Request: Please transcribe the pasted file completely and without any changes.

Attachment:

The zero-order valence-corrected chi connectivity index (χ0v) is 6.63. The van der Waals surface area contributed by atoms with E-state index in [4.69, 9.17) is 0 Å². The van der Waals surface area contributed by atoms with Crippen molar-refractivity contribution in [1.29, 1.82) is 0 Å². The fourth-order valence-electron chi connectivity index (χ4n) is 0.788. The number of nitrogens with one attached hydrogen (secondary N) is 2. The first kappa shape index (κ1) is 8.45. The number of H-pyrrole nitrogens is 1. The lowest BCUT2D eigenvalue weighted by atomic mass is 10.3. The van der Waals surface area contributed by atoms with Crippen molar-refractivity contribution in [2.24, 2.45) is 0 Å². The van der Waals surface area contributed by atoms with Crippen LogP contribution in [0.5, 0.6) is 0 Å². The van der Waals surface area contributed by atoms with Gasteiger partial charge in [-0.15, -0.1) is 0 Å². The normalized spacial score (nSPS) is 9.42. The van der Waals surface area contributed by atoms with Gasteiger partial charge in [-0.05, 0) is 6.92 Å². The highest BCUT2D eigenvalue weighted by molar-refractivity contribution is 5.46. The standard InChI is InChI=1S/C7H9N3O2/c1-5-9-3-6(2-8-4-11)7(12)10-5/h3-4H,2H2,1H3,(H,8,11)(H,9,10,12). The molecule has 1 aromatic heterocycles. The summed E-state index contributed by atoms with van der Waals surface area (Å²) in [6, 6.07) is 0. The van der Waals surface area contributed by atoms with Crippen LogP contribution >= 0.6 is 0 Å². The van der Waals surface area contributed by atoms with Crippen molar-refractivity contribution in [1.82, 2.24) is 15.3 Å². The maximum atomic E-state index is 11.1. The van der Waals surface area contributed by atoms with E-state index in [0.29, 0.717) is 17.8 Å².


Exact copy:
The zero-order valence-corrected chi connectivity index (χ0v) is 6.63. The van der Waals surface area contributed by atoms with E-state index in [4.69, 9.17) is 0 Å². The van der Waals surface area contributed by atoms with Crippen molar-refractivity contribution in [1.29, 1.82) is 0 Å². The fourth-order valence-electron chi connectivity index (χ4n) is 0.788. The number of nitrogens with one attached hydrogen (secondary N) is 2. The first kappa shape index (κ1) is 8.45. The number of H-pyrrole nitrogens is 1. The lowest BCUT2D eigenvalue weighted by atomic mass is 10.3. The van der Waals surface area contributed by atoms with Crippen molar-refractivity contribution in [2.24, 2.45) is 0 Å². The van der Waals surface area contributed by atoms with Crippen LogP contribution in [0.5, 0.6) is 0 Å². The van der Waals surface area contributed by atoms with Gasteiger partial charge in [-0.15, -0.1) is 0 Å². The normalized spacial score (nSPS) is 9.42. The van der Waals surface area contributed by atoms with Gasteiger partial charge in [-0.05, 0) is 6.92 Å². The highest BCUT2D eigenvalue weighted by molar-refractivity contribution is 5.46. The standard InChI is InChI=1S/C7H9N3O2/c1-5-9-3-6(2-8-4-11)7(12)10-5/h3-4H,2H2,1H3,(H,8,11)(H,9,10,12). The molecule has 1 aromatic heterocycles. The summed E-state index contributed by atoms with van der Waals surface area (Å²) in [6, 6.07) is 0. The van der Waals surface area contributed by atoms with Crippen LogP contribution >= 0.6 is 0 Å². The van der Waals surface area contributed by atoms with Crippen molar-refractivity contribution in [1.82, 2.24) is 15.3 Å². The maximum atomic E-state index is 11.1. The van der Waals surface area contributed by atoms with E-state index in [0.29, 0.717) is 17.8 Å².